Senator Scott: If I were sitting in your living room with your kids I would say that there are two things that are absolutely essential for living out our faith in the public forum, frankly, and privately with our friends. We should always stand up for those who cannot stand up for themselves. It’s in Proverbs 31, first ten verses that remind us of that fact. When we do that we will attract others who are both vulnerable and who are strong to follow suit. I think it’s so important for us to remember to love people and I Corinthians 13 is such a key scripture when it comes to marriages, but it’s actually incredibly important for the way we live our lives.

Jim: Hmmm.

Senator Scott: If we were to live our lives with faith, hope and love, we would find people attracted to us and love is not an emotion; it’s a commandment. So that would be the first piece of advice. The second piece of advice I would say, be wise as a serpent and yet, innocent as a dove. Because being wise as a serpent is to be careful not to fall into the traps that we often times fall into, looking for ways to delineate the difference between me and someone else by making them smaller and myself larger, or them inferior and making myself superior. And then be innocent as the dove means that we are strong enough to remain empty when being confronted with stuff that is poisonous.

Jim: Not having to hit back. I mean that’s wonderfully said. I’ll be saying that to my teen boys. Senator Lankford anything you’d like to add to those two things.

Senator Lankford:: Well, well, Jim (Daly), Jim (Daly), far be it from me to give you parent advice when over the years I’ve taken great parenting advice from Focus on the Family. But le...let me...let me just say this. I do remind parents as I mentioned before; parents you are the example, especially on the issue of race. So, what kids see when they see Charlottesville, they’re going to hear their parents respond to them and they’re going to try to figure out what is it that our family believes about race and about honoring other people based on what their parents say. So parents, you talk about when you see the news to your kids about race and about loving all people and about engaging those conversations. It will make a tremendous difference.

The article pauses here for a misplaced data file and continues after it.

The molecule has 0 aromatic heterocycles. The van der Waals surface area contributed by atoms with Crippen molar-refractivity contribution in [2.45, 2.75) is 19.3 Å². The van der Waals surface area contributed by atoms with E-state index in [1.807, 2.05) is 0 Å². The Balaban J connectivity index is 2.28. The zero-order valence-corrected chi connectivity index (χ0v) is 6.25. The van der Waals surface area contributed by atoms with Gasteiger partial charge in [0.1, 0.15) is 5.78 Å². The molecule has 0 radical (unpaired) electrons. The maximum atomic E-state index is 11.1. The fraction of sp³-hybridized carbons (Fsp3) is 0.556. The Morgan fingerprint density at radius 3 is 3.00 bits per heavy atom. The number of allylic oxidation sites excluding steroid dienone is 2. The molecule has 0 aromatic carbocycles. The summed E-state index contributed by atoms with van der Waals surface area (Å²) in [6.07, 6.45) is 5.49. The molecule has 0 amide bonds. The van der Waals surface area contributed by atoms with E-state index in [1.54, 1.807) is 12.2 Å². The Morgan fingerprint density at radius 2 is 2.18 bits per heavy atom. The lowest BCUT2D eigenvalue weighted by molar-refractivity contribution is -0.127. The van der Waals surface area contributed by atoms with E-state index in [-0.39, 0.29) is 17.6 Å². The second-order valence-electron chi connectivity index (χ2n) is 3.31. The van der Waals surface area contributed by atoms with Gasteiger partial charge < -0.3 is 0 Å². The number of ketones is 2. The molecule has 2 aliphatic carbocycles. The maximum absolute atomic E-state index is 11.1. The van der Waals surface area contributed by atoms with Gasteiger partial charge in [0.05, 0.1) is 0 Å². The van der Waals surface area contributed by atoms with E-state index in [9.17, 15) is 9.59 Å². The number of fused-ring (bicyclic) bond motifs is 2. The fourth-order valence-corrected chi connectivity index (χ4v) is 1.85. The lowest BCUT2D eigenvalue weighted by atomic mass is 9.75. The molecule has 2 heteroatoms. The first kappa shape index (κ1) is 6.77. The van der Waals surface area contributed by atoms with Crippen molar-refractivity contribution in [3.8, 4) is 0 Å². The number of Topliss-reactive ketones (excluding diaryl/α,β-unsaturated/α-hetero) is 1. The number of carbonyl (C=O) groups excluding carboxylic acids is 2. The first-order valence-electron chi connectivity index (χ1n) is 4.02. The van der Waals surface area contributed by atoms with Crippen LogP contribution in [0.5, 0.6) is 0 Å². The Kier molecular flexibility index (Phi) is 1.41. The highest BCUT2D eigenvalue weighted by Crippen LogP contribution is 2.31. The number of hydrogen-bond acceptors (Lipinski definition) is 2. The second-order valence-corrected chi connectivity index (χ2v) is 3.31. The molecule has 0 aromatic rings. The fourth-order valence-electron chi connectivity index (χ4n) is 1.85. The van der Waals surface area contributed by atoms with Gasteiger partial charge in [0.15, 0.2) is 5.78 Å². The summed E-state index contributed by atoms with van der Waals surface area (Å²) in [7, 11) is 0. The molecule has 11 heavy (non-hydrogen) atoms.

And this whole idea about Solution Sundays is this very simple idea, and it really does get back to the family. We believe there should be some sort of national conversation on race. The national conversation on race really means family conversations on race all over the country, and it’s a very simple question. Has your family ever invited another family of another race to your home for dinner? Just a simple Sunday lunch or Sunday dinner, inviting another family over so your kids are interacting with kids of another race and you’re just having a normal conversation. It doesn’t have to be deep or complicated it just demonstrating to your kids, we love all, we’re engaging with all and we’re doing that relationship. I’m astounded the number of people that I talk to that their family has never invited another family of another race to their home for dinner and I’ve said over and over to people, we will never get all the issues on the table about race until we get all of our feet under the same table to talk about the basic friendships and relationships that we can have. So parents set the tone in your home.

Jim: Man I love that. I so appreciate that. I know both of you have to run. We may have already lost Senator Scott, he was going to a meeting. Thank you for calling us in the middle of the night from Israel. I hope all the things that you’re trying to accomplish there are God-breathed and you can, uh, rest tonight the rest of the way. Thank you for your leadership, Senator Lankford, so appreciate it.